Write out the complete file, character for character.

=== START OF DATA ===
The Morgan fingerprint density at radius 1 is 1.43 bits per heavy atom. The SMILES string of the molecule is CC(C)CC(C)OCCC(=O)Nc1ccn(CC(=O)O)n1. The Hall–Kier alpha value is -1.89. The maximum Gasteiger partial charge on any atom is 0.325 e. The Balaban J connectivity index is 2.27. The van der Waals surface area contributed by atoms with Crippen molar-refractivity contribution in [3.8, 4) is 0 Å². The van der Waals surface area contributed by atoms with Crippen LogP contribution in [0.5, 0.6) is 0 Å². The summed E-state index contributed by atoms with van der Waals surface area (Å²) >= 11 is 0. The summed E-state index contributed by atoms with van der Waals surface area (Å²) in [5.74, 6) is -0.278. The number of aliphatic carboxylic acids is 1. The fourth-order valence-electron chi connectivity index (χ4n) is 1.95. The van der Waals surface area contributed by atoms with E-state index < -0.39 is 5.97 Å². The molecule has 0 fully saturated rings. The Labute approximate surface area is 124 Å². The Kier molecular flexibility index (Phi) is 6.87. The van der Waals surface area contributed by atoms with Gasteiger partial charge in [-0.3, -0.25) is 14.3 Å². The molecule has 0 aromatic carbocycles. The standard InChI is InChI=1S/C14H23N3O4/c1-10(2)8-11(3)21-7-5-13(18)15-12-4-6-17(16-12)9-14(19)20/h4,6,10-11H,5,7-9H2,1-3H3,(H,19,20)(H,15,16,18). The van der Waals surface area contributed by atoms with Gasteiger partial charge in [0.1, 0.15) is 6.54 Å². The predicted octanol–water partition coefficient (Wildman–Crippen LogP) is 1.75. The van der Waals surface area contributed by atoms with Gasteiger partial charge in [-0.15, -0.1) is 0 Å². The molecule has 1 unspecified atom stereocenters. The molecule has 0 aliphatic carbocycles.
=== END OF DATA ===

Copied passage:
The Morgan fingerprint density at radius 1 is 1.43 bits per heavy atom. The SMILES string of the molecule is CC(C)CC(C)OCCC(=O)Nc1ccn(CC(=O)O)n1. The Hall–Kier alpha value is -1.89. The maximum Gasteiger partial charge on any atom is 0.325 e. The Balaban J connectivity index is 2.27. The van der Waals surface area contributed by atoms with Crippen molar-refractivity contribution in [3.8, 4) is 0 Å². The van der Waals surface area contributed by atoms with Crippen LogP contribution in [0.5, 0.6) is 0 Å². The summed E-state index contributed by atoms with van der Waals surface area (Å²) >= 11 is 0. The summed E-state index contributed by atoms with van der Waals surface area (Å²) in [5.74, 6) is -0.278. The number of aliphatic carboxylic acids is 1. The fourth-order valence-electron chi connectivity index (χ4n) is 1.95. The van der Waals surface area contributed by atoms with E-state index < -0.39 is 5.97 Å². The molecule has 0 fully saturated rings. The Labute approximate surface area is 124 Å². The Kier molecular flexibility index (Phi) is 6.87. The van der Waals surface area contributed by atoms with Gasteiger partial charge in [-0.3, -0.25) is 14.3 Å². The molecule has 0 aromatic carbocycles. The standard InChI is InChI=1S/C14H23N3O4/c1-10(2)8-11(3)21-7-5-13(18)15-12-4-6-17(16-12)9-14(19)20/h4,6,10-11H,5,7-9H2,1-3H3,(H,19,20)(H,15,16,18). The van der Waals surface area contributed by atoms with Gasteiger partial charge in [0.1, 0.15) is 6.54 Å². The predicted octanol–water partition coefficient (Wildman–Crippen LogP) is 1.75. The van der Waals surface area contributed by atoms with Gasteiger partial charge in [-0.15, -0.1) is 0 Å². The molecule has 1 unspecified atom stereocenters. The molecule has 0 aliphatic carbocycles.